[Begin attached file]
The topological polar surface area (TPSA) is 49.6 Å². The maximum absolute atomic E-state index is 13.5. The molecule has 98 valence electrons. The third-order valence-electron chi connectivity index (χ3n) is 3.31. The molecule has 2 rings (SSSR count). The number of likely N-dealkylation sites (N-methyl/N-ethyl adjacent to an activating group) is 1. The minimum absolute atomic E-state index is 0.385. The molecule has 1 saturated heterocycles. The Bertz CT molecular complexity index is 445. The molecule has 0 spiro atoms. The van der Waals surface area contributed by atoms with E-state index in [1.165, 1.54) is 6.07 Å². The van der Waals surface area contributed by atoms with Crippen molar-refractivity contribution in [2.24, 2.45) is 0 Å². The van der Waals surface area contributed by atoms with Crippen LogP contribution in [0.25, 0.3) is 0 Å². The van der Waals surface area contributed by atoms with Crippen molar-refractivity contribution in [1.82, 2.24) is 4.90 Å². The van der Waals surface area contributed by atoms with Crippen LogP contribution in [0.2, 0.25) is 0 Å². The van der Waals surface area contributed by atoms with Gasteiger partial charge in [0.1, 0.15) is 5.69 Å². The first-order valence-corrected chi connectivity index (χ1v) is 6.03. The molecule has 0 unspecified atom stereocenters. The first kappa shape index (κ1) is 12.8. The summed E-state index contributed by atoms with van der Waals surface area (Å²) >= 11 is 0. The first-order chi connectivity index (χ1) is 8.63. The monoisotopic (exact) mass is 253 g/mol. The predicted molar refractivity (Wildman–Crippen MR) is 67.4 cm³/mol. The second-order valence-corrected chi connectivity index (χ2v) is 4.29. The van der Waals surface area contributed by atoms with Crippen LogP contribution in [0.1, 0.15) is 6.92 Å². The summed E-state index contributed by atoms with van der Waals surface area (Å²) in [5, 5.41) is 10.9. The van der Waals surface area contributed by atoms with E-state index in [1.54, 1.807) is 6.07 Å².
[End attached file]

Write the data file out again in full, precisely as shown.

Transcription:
The topological polar surface area (TPSA) is 49.6 Å². The maximum absolute atomic E-state index is 13.5. The molecule has 98 valence electrons. The third-order valence-electron chi connectivity index (χ3n) is 3.31. The molecule has 2 rings (SSSR count). The number of likely N-dealkylation sites (N-methyl/N-ethyl adjacent to an activating group) is 1. The minimum absolute atomic E-state index is 0.385. The molecule has 1 saturated heterocycles. The Bertz CT molecular complexity index is 445. The molecule has 0 spiro atoms. The van der Waals surface area contributed by atoms with E-state index in [1.165, 1.54) is 6.07 Å². The van der Waals surface area contributed by atoms with Crippen molar-refractivity contribution in [2.24, 2.45) is 0 Å². The van der Waals surface area contributed by atoms with Crippen LogP contribution in [0.25, 0.3) is 0 Å². The van der Waals surface area contributed by atoms with Crippen molar-refractivity contribution in [1.82, 2.24) is 4.90 Å². The van der Waals surface area contributed by atoms with Crippen LogP contribution in [0.2, 0.25) is 0 Å². The van der Waals surface area contributed by atoms with Gasteiger partial charge in [0.1, 0.15) is 5.69 Å². The first-order valence-corrected chi connectivity index (χ1v) is 6.03. The molecule has 0 unspecified atom stereocenters. The first kappa shape index (κ1) is 12.8. The summed E-state index contributed by atoms with van der Waals surface area (Å²) >= 11 is 0. The first-order chi connectivity index (χ1) is 8.63. The monoisotopic (exact) mass is 253 g/mol. The predicted molar refractivity (Wildman–Crippen MR) is 67.4 cm³/mol. The second-order valence-corrected chi connectivity index (χ2v) is 4.29. The van der Waals surface area contributed by atoms with Crippen LogP contribution in [0.1, 0.15) is 6.92 Å². The summed E-state index contributed by atoms with van der Waals surface area (Å²) in [5, 5.41) is 10.9. The van der Waals surface area contributed by atoms with E-state index in [1.54, 1.807) is 6.07 Å².